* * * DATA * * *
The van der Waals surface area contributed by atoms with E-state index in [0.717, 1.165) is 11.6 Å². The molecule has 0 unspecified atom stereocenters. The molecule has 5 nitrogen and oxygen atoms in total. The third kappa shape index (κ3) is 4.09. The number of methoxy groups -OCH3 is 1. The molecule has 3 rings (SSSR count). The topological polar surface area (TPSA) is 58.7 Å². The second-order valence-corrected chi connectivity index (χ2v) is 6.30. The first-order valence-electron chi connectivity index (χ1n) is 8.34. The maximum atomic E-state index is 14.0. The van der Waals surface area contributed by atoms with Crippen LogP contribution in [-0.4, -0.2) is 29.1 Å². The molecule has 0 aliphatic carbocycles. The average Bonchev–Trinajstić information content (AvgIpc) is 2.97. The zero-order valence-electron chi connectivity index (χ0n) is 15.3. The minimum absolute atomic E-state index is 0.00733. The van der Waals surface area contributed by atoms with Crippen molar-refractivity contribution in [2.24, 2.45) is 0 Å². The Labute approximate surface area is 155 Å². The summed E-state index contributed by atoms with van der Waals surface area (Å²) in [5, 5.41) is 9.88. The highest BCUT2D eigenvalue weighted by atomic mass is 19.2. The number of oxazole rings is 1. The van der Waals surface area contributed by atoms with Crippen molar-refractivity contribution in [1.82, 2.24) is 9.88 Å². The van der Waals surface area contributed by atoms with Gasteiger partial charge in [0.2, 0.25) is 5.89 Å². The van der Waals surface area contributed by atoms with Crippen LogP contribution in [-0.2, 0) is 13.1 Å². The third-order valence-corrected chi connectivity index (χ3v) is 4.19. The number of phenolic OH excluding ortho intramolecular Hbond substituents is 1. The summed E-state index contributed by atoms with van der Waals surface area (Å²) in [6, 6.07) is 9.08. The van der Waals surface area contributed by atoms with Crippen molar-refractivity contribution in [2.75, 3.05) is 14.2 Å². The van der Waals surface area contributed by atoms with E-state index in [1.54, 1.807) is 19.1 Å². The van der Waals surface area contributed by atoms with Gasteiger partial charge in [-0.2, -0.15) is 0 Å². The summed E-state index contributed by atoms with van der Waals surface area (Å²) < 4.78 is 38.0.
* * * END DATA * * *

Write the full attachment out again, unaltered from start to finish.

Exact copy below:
The van der Waals surface area contributed by atoms with E-state index in [0.717, 1.165) is 11.6 Å². The molecule has 0 unspecified atom stereocenters. The molecule has 5 nitrogen and oxygen atoms in total. The third kappa shape index (κ3) is 4.09. The number of methoxy groups -OCH3 is 1. The molecule has 3 rings (SSSR count). The topological polar surface area (TPSA) is 58.7 Å². The second-order valence-corrected chi connectivity index (χ2v) is 6.30. The first-order valence-electron chi connectivity index (χ1n) is 8.34. The maximum atomic E-state index is 14.0. The van der Waals surface area contributed by atoms with Crippen LogP contribution in [-0.4, -0.2) is 29.1 Å². The molecule has 0 aliphatic carbocycles. The average Bonchev–Trinajstić information content (AvgIpc) is 2.97. The zero-order valence-electron chi connectivity index (χ0n) is 15.3. The minimum absolute atomic E-state index is 0.00733. The van der Waals surface area contributed by atoms with Crippen molar-refractivity contribution in [2.24, 2.45) is 0 Å². The Labute approximate surface area is 155 Å². The summed E-state index contributed by atoms with van der Waals surface area (Å²) in [5, 5.41) is 9.88. The highest BCUT2D eigenvalue weighted by atomic mass is 19.2. The number of oxazole rings is 1. The van der Waals surface area contributed by atoms with Crippen molar-refractivity contribution in [1.82, 2.24) is 9.88 Å². The van der Waals surface area contributed by atoms with Gasteiger partial charge in [0.2, 0.25) is 5.89 Å². The van der Waals surface area contributed by atoms with Crippen LogP contribution in [-0.2, 0) is 13.1 Å². The third-order valence-corrected chi connectivity index (χ3v) is 4.19. The number of phenolic OH excluding ortho intramolecular Hbond substituents is 1. The summed E-state index contributed by atoms with van der Waals surface area (Å²) in [6, 6.07) is 9.08. The van der Waals surface area contributed by atoms with Crippen molar-refractivity contribution in [2.75, 3.05) is 14.2 Å². The van der Waals surface area contributed by atoms with E-state index in [1.54, 1.807) is 19.1 Å². The van der Waals surface area contributed by atoms with Gasteiger partial charge in [-0.2, -0.15) is 0 Å². The summed E-state index contributed by atoms with van der Waals surface area (Å²) < 4.78 is 38.0.